In a letter circulated to government ministers, French Prime Minister Jean-Marc Ayrault took aim at the use of English in official communications, and reminded his cabinet colleagues that “The language of the Republic is French,” according to French daily Le Figaro.
“Our language is able to express every contemporary reality, and describe innovations that are constantly being born in the areas of science and technology,” Ayrault said in the letter, dated April 25th.
The prime minister went on to remind ministers that French had been “inscribed in the constitution of 1992” as “the language of administration, and of the courts.”
Ayrault’s scolding note came the day after two government ministers launched a major economic initiative, under the English title of “Silver Economy.”
Arnaud Montebourg, minister for industrial renewal and Michèle Delaunay, junior minister for the elderly, announced on April 24th their plan to form an entirely new sector of the French economy, which would group together all businesses related to older generations.
One of their advisors attempted to justify the now-forbidden use of English saying: "The English term seems to us most appropriate for a sector planning to expand exports".
This isn’t the first time in recent months that the use of English has caused a stir in the highest echelons of the French establishment.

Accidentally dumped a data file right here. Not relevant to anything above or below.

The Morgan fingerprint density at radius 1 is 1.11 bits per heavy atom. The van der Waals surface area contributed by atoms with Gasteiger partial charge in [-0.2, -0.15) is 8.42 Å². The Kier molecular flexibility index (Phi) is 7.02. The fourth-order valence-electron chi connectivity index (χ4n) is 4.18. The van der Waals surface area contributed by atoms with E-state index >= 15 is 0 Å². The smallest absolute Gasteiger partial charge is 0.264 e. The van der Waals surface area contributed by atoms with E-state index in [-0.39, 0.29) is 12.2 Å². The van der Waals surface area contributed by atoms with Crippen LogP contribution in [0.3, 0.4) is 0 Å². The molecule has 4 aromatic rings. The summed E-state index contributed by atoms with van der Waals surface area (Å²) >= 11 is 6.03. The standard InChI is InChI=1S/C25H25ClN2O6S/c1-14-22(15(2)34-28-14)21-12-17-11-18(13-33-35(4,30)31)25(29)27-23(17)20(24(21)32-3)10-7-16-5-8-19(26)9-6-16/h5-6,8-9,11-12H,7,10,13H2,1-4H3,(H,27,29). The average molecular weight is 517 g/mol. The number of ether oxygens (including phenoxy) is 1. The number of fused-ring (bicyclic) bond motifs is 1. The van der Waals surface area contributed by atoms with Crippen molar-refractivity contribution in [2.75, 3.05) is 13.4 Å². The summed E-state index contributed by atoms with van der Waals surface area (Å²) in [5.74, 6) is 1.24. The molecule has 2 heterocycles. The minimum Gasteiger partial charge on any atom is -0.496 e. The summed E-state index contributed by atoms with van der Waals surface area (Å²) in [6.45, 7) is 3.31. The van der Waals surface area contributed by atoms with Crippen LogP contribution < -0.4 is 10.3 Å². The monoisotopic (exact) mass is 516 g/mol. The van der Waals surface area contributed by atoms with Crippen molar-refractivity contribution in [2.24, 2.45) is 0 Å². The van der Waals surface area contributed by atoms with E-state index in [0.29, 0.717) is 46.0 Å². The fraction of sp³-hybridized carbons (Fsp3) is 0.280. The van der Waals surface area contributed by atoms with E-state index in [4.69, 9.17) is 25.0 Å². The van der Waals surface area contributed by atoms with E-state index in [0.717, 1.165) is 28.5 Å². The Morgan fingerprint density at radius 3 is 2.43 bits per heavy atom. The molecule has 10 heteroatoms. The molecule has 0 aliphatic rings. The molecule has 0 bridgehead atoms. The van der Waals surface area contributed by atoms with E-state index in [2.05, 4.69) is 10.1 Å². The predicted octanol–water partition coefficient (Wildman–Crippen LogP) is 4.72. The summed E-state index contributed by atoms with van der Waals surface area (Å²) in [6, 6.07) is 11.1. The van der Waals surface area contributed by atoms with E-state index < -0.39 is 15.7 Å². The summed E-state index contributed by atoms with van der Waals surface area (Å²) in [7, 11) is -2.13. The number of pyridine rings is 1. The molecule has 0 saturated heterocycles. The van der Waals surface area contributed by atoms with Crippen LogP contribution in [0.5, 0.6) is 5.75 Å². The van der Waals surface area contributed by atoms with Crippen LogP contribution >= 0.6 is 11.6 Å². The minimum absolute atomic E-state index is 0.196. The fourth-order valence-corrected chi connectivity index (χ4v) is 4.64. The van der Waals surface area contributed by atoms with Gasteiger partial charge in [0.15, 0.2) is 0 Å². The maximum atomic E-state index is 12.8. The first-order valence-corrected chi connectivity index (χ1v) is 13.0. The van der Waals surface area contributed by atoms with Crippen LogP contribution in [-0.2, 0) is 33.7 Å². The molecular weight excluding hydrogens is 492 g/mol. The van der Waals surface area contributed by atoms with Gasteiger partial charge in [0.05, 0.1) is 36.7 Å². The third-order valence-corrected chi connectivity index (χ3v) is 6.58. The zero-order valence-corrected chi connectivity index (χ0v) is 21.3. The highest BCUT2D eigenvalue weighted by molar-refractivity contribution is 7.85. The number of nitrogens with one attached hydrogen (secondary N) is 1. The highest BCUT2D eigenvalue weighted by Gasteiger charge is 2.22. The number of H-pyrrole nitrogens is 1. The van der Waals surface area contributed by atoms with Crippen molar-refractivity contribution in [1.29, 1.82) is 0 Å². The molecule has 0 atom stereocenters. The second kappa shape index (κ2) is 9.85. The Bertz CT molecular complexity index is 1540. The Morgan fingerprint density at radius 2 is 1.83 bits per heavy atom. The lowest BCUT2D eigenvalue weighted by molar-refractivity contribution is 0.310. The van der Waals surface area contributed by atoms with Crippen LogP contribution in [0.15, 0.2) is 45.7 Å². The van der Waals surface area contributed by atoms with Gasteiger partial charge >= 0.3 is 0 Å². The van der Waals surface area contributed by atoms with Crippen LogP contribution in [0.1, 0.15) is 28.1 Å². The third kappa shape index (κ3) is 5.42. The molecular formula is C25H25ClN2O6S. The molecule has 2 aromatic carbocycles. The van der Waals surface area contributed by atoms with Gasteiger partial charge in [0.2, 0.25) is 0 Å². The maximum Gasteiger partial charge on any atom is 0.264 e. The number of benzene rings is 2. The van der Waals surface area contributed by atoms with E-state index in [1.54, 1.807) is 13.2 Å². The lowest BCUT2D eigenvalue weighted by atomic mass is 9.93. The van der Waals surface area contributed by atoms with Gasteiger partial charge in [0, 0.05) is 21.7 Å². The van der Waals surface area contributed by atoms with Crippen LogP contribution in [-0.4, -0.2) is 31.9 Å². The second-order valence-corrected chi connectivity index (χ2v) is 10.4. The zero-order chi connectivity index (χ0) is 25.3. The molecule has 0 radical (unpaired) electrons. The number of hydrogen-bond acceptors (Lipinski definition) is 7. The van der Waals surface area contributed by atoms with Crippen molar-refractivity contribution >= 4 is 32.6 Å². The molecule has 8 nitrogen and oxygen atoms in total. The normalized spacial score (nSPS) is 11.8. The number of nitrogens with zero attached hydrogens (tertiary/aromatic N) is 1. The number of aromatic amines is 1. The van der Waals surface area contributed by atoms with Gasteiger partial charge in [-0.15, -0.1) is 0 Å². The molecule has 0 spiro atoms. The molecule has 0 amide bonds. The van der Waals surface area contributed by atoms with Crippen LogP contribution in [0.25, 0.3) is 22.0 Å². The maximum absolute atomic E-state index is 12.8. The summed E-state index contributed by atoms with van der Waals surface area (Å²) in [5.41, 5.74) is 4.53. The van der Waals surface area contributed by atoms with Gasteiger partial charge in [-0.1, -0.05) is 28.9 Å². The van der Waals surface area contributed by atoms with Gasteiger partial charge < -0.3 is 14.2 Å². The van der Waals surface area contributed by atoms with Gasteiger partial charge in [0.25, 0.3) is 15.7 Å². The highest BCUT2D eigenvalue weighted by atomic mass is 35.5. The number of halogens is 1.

In January, The Local reported that France’s official ‘language police’ had called for the demise of the word “hashtag,” recommending instead the somewhat unwieldy “mot-dièse.”
Bénédicte Madinier, from France’s ministry of culture, weighed in on the controversy.
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“People say 'it’s impossible', or 'it’s ridiculous' to use a French word, but is it really? Is it really that ridiculous to ask people to use 'nuage' instead of 'cloud'? For some it’s just fashionable to want to use English, but like all trends, this will change,” she told The Local.
In February, eyebrows were raised when British poet Michael Edwards was elected to the Academie Française – the elite institution with the onerous task of protecting the French language.
Last month, French academic Claudia Senik sparked a worldwide debate after telling The Local the French people would be less miserable if they spoke English and other foreign languages.